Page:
In line with members' growing anger and indignation over being vilified in the public domain, NYSUT is ratcheting up its response to the rising tide of threats against our professions. Essential to the union's success is to take the energy emanating from that justifiable anger and direct it in productive ways, said NYSUT President Dick Iannuzzi.
"We are completely in sync with our members on the need to defend our rights and our union from this continuing onslaught," Iannuzzi said.
"Those who seek to dismantle public services and basic worker rights are signaling what they are targeting, so our playbook is already in place," he said.
The anti-union agenda includes attacks on many fronts:
A New York-based coalition of business leaders and civic groups has pledged to raise at least $10 million to battle public sector labor unions;
The U.S. Chamber of Commerce and hedge fund millionaires poured millions into the most recent elections to further campaigns against public services and unions; and
"Education reformists," from the state School Boards Association to New York City Schools Chancellor Cathie Black, have set their sights on dismantling tenure and seniority provisions.
Returning and newly elected lawmakers will likely contend with a state budget deficit exceeding $9 billion by weighing severe cuts to education and health care, and at the same time work toward implementing a tax cap. When taken together, these options would only accelerate the budget pain already taking place, Iannuzzi said.
"You can't drastically reduce state support and at the same time limit a local school district's ability to meet its educational obligations and not expect catastrophic results," Iannuzzi said.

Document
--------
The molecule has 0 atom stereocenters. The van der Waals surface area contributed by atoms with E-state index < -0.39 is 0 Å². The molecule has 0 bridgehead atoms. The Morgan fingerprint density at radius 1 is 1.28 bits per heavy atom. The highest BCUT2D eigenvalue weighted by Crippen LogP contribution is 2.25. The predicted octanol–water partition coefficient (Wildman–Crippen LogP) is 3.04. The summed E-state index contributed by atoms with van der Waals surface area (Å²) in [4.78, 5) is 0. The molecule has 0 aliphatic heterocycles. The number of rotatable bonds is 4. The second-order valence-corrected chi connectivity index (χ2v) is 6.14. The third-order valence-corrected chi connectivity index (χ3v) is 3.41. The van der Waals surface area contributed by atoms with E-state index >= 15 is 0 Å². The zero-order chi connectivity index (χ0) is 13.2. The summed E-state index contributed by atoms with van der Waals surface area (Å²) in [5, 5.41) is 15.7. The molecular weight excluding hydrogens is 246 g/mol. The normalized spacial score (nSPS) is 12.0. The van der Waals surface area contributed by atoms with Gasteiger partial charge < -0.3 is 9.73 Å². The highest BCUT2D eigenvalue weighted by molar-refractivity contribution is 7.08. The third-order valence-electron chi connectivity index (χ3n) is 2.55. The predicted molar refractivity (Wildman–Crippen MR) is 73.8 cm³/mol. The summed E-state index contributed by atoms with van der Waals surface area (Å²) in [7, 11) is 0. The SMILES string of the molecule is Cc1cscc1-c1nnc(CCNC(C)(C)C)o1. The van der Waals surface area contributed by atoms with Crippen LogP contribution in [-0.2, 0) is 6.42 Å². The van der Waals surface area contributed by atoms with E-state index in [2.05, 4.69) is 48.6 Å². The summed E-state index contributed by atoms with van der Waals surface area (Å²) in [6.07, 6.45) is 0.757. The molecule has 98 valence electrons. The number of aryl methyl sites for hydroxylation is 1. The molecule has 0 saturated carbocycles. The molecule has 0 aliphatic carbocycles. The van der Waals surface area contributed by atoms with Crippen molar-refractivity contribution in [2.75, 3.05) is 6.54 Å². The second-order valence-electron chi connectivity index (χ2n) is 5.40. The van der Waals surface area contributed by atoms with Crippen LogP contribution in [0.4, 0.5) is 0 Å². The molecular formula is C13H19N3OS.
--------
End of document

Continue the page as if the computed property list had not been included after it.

After absorbing $1.7 billion in education aid cuts in the last state budget, schools across the state have already eliminated more than 9,500 positions, reduced or ended programs and increased class sizes.
In higher education, the continued disinvestment and demand for cuts have led colleges and universities to announce the discontinuation of programs and courses.
At the same time, educators at the state's community colleges are struggling to deal with dramatic enrollment increases as they face significant funding cuts. (See related story)
The still-faltering economy, state deficit and conservative shift in voting are all contributing to unprecedented attacks on workers' rights, retirement security, Social Security and health benefits for educators and other public employees.
"We know how important this fight is and, be assured, we're already in high gear," said NYSUT Executive Vice President Andy Pallotta.
Prepared to escalate the battle for principles NYSUT holds dear, "we're going to be calling on every member to mobilize, to act, to lobby, to spread the word in your community," Pallotta said. "Now is the time to stand up and speak out against these misguided attacks."
The statewide union relies on a system of grassroots lobbying to get members involved in the important political action process. A political action committee team is active in every state Senate District, led by a PAC coordinator working with NYSUT legislative representatives. Regional PACs are geared up for rapid response and continue to get the union's message out.
At the local level, the teams help develop a reservoir of phone bank volunteers, conduct training sessions and arrange meetings with legislators. Grassroots activists also help build coalitions with other AFL-CIO unions. "We'll be seeking member mobilization like never before," Pallotta said.
The union's Committee of 100, which actually involves nearly 700 members across the state, will take their message to the Capitol in March and May. Advocacy days are also planned for BOCES, higher education members and health care professionals.
"The challenges we face are great," Iannuzzi said, "but our union and our members' resolve is even greater."